Wilhelm Olivier Leube (14 September 1842 – 16 May 1922) was a German internist born in Ulm.
He studied medicine in Tübingen, Zurich, Berlin and Munich, and from 1868 worked as an assistant at the medical clinic in Erlangen. In 1872, at the University of Jena, he became a professor of pathology and special therapy, as well as director of the medical clinic. At Jena, one of his assistants was noted physician Ottomar Rosenbach (1851–1907). Afterwards he was a professor at the Universities of Erlangen (1874–1885) and Würzburg, where in 1895/96 he served as university rector.
Wilhelm Leube is remembered for his work with gastric and intestinal disorders that included pioneer research of "nervous dyspepsia". He believed that gastric irritation was often caused by the effects of food on the sensory nerves of the stomach, and performed extensive studies on digestion. In 1871 he introduced a procedure known as intubation in order to retrieve contents of the stomach for analysis. Later he introduced "test meals" of different types of food, which would be served to patients, and afterwards retrieved via Leube's "gastric tube" at scheduled times. Through these procedures, Leube researched the degree of digestion of the test meal, as well as the quantity and concentration of acid and pepsin in the patients' stomach. With physiologist Isidor Rosenthal (1836–1915), he developed the Leube-Rosenthalsche Fleischsolution (Leube-Rosenthal meat solution).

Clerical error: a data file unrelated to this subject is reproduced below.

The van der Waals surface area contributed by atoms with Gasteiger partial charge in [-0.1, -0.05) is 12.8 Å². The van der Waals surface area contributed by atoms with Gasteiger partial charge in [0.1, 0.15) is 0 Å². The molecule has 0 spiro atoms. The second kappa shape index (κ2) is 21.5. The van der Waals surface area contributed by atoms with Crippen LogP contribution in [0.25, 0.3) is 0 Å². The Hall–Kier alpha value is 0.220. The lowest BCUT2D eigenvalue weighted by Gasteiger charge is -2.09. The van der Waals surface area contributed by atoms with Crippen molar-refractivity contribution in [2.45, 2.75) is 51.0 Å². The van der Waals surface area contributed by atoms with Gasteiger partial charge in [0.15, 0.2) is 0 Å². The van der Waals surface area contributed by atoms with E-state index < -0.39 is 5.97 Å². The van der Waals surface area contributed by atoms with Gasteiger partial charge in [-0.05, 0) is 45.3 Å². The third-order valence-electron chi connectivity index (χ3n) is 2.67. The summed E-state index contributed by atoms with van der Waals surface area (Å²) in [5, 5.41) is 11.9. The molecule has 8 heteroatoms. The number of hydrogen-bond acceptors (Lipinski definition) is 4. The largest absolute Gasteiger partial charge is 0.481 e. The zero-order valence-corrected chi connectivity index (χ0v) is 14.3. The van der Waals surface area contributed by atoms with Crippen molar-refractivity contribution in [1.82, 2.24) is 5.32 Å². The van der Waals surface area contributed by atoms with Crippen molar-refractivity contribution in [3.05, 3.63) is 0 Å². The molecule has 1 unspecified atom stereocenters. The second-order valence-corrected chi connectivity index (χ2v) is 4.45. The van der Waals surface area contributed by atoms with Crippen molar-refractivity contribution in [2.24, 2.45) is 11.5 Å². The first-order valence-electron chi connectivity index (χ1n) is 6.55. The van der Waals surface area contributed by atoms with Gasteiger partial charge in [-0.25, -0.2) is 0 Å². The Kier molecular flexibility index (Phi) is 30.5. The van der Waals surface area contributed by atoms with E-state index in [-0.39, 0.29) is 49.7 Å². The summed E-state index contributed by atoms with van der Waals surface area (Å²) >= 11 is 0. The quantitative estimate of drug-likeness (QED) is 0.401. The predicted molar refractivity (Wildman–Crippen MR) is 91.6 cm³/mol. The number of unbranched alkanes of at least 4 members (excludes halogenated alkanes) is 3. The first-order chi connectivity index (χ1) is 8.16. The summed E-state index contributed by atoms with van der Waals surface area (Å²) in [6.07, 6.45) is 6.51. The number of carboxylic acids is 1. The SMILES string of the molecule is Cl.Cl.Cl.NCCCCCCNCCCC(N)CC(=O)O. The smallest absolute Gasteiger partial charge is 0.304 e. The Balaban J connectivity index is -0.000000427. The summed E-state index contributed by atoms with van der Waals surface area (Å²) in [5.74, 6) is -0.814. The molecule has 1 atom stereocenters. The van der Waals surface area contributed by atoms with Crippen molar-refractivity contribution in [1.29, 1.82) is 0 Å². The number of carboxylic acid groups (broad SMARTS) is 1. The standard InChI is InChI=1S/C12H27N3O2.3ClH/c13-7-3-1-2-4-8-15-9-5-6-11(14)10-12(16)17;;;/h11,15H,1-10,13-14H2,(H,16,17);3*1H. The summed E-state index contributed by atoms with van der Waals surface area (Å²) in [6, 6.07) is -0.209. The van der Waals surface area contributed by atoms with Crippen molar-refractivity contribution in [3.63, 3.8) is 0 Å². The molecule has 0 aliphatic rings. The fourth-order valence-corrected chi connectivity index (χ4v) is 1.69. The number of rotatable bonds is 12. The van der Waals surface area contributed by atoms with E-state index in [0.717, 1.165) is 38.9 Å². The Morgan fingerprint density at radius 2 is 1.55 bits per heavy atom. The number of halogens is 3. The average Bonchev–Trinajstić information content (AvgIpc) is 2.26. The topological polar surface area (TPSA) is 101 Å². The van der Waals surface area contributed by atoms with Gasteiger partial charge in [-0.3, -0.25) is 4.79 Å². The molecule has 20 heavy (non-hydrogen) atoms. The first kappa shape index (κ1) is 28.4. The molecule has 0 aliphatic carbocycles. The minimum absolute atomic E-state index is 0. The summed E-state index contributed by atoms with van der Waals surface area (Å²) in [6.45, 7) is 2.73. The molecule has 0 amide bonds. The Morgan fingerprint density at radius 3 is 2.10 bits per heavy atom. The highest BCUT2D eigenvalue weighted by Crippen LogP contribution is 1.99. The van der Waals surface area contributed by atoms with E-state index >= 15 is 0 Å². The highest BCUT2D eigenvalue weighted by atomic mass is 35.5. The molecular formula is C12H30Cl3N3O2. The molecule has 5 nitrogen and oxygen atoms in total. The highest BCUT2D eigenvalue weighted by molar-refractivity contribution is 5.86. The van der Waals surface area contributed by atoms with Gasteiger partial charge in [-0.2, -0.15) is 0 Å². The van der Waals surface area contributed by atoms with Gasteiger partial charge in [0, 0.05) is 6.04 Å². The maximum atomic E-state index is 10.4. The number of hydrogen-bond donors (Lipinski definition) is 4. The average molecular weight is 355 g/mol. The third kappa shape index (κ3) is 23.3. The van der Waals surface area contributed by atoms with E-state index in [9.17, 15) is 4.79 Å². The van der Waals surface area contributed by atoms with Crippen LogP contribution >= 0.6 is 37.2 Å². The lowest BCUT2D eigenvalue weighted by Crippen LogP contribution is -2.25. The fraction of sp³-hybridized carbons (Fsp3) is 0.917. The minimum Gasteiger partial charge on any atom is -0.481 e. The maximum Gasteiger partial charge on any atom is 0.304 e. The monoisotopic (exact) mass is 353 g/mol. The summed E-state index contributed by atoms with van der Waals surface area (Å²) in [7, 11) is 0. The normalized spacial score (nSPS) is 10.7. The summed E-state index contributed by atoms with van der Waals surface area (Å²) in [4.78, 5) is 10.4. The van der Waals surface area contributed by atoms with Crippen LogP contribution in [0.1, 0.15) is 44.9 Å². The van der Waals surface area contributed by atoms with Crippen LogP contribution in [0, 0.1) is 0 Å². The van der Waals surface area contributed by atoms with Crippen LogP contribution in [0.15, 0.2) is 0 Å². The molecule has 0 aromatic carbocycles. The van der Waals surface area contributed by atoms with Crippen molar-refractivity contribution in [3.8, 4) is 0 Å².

Among Leube's written works was an influential treatise on gastro-enterological diseases called "Die Krankheiten des Magens und Darms" (1875), that was included in Hugo Wilhelm von Ziemssen's "Handbuch der speciellen Pathologie und Therapie". Leube died on 16 May 1922 at Montfort Castle on Lake Constance.